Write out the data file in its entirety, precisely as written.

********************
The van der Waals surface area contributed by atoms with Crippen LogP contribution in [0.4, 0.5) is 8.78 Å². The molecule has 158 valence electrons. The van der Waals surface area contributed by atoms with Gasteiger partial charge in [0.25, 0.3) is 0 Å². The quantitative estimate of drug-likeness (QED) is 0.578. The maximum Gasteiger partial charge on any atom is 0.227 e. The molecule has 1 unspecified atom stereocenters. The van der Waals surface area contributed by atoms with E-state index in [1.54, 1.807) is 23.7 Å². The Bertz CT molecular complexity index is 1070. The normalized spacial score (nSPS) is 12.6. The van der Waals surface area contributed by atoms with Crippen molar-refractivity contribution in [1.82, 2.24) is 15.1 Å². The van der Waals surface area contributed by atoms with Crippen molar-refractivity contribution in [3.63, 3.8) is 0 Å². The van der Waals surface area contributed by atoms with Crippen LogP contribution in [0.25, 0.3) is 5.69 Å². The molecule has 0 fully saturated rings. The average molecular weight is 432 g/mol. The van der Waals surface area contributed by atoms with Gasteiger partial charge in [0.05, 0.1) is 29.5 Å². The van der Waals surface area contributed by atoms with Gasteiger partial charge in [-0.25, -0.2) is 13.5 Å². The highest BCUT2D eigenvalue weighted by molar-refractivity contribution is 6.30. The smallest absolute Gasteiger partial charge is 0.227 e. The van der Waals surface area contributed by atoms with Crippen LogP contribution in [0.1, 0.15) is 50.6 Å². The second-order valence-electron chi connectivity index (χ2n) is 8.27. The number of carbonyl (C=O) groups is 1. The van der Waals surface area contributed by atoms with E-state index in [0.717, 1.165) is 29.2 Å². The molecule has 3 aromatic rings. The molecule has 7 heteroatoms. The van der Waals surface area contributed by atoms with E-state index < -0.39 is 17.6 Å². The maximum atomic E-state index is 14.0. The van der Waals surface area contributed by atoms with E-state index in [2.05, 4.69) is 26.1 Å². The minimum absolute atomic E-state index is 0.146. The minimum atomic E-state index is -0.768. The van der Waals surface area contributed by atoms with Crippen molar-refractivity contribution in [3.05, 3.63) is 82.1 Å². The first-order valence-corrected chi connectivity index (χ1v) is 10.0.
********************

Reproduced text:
The van der Waals surface area contributed by atoms with Crippen LogP contribution in [0.4, 0.5) is 8.78 Å². The molecule has 158 valence electrons. The van der Waals surface area contributed by atoms with Gasteiger partial charge in [0.25, 0.3) is 0 Å². The quantitative estimate of drug-likeness (QED) is 0.578. The maximum Gasteiger partial charge on any atom is 0.227 e. The molecule has 1 unspecified atom stereocenters. The van der Waals surface area contributed by atoms with E-state index in [1.54, 1.807) is 23.7 Å². The Bertz CT molecular complexity index is 1070. The normalized spacial score (nSPS) is 12.6. The van der Waals surface area contributed by atoms with Crippen molar-refractivity contribution in [1.82, 2.24) is 15.1 Å². The van der Waals surface area contributed by atoms with Crippen molar-refractivity contribution in [3.63, 3.8) is 0 Å². The van der Waals surface area contributed by atoms with Crippen LogP contribution in [0.25, 0.3) is 5.69 Å². The molecule has 0 fully saturated rings. The average molecular weight is 432 g/mol. The van der Waals surface area contributed by atoms with Gasteiger partial charge in [0.05, 0.1) is 29.5 Å². The van der Waals surface area contributed by atoms with Gasteiger partial charge in [-0.25, -0.2) is 13.5 Å². The highest BCUT2D eigenvalue weighted by molar-refractivity contribution is 6.30. The smallest absolute Gasteiger partial charge is 0.227 e. The van der Waals surface area contributed by atoms with Crippen LogP contribution in [0.1, 0.15) is 50.6 Å². The second-order valence-electron chi connectivity index (χ2n) is 8.27. The number of carbonyl (C=O) groups is 1. The van der Waals surface area contributed by atoms with E-state index in [0.717, 1.165) is 29.2 Å². The molecule has 3 aromatic rings. The molecule has 7 heteroatoms. The van der Waals surface area contributed by atoms with E-state index < -0.39 is 17.6 Å². The maximum atomic E-state index is 14.0. The van der Waals surface area contributed by atoms with E-state index in [2.05, 4.69) is 26.1 Å². The minimum absolute atomic E-state index is 0.146. The minimum atomic E-state index is -0.768. The van der Waals surface area contributed by atoms with Crippen molar-refractivity contribution in [3.05, 3.63) is 82.1 Å². The first-order valence-corrected chi connectivity index (χ1v) is 10.0.